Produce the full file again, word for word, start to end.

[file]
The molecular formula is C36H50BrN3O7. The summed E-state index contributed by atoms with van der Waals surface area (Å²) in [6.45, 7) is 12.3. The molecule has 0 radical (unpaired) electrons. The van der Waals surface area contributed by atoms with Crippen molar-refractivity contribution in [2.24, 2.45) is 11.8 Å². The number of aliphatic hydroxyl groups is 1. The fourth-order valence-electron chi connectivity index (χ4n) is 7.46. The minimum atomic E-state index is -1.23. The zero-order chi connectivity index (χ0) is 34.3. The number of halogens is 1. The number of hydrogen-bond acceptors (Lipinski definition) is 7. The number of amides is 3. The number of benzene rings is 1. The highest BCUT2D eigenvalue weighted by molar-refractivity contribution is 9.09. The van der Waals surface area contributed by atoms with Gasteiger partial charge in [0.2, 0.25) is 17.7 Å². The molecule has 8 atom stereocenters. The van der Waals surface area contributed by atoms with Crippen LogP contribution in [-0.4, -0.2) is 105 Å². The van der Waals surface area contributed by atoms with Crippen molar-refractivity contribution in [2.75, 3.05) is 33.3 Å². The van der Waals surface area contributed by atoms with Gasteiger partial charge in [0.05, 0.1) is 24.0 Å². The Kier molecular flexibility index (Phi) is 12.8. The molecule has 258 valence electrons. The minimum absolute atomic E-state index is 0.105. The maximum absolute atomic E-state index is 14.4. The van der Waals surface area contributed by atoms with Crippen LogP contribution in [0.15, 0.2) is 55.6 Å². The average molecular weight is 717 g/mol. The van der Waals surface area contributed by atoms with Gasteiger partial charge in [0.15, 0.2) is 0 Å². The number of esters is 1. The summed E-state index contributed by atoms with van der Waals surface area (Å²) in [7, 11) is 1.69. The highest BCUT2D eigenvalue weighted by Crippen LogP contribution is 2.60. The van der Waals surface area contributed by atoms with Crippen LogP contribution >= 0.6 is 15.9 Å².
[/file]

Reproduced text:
The molecular formula is C36H50BrN3O7. The summed E-state index contributed by atoms with van der Waals surface area (Å²) in [6.45, 7) is 12.3. The molecule has 0 radical (unpaired) electrons. The van der Waals surface area contributed by atoms with Crippen molar-refractivity contribution in [2.24, 2.45) is 11.8 Å². The number of aliphatic hydroxyl groups is 1. The fourth-order valence-electron chi connectivity index (χ4n) is 7.46. The minimum atomic E-state index is -1.23. The zero-order chi connectivity index (χ0) is 34.3. The number of halogens is 1. The number of hydrogen-bond acceptors (Lipinski definition) is 7. The number of amides is 3. The number of benzene rings is 1. The highest BCUT2D eigenvalue weighted by molar-refractivity contribution is 9.09. The van der Waals surface area contributed by atoms with Gasteiger partial charge in [0.2, 0.25) is 17.7 Å². The molecule has 8 atom stereocenters. The van der Waals surface area contributed by atoms with Crippen LogP contribution in [-0.4, -0.2) is 105 Å². The van der Waals surface area contributed by atoms with Crippen molar-refractivity contribution in [2.75, 3.05) is 33.3 Å². The van der Waals surface area contributed by atoms with Gasteiger partial charge in [0.05, 0.1) is 24.0 Å². The Kier molecular flexibility index (Phi) is 12.8. The molecule has 258 valence electrons. The minimum absolute atomic E-state index is 0.105. The maximum absolute atomic E-state index is 14.4. The van der Waals surface area contributed by atoms with Crippen LogP contribution in [0.15, 0.2) is 55.6 Å². The average molecular weight is 717 g/mol. The van der Waals surface area contributed by atoms with Gasteiger partial charge in [0.15, 0.2) is 0 Å². The number of esters is 1. The summed E-state index contributed by atoms with van der Waals surface area (Å²) in [7, 11) is 1.69. The highest BCUT2D eigenvalue weighted by Crippen LogP contribution is 2.60. The van der Waals surface area contributed by atoms with Crippen LogP contribution >= 0.6 is 15.9 Å².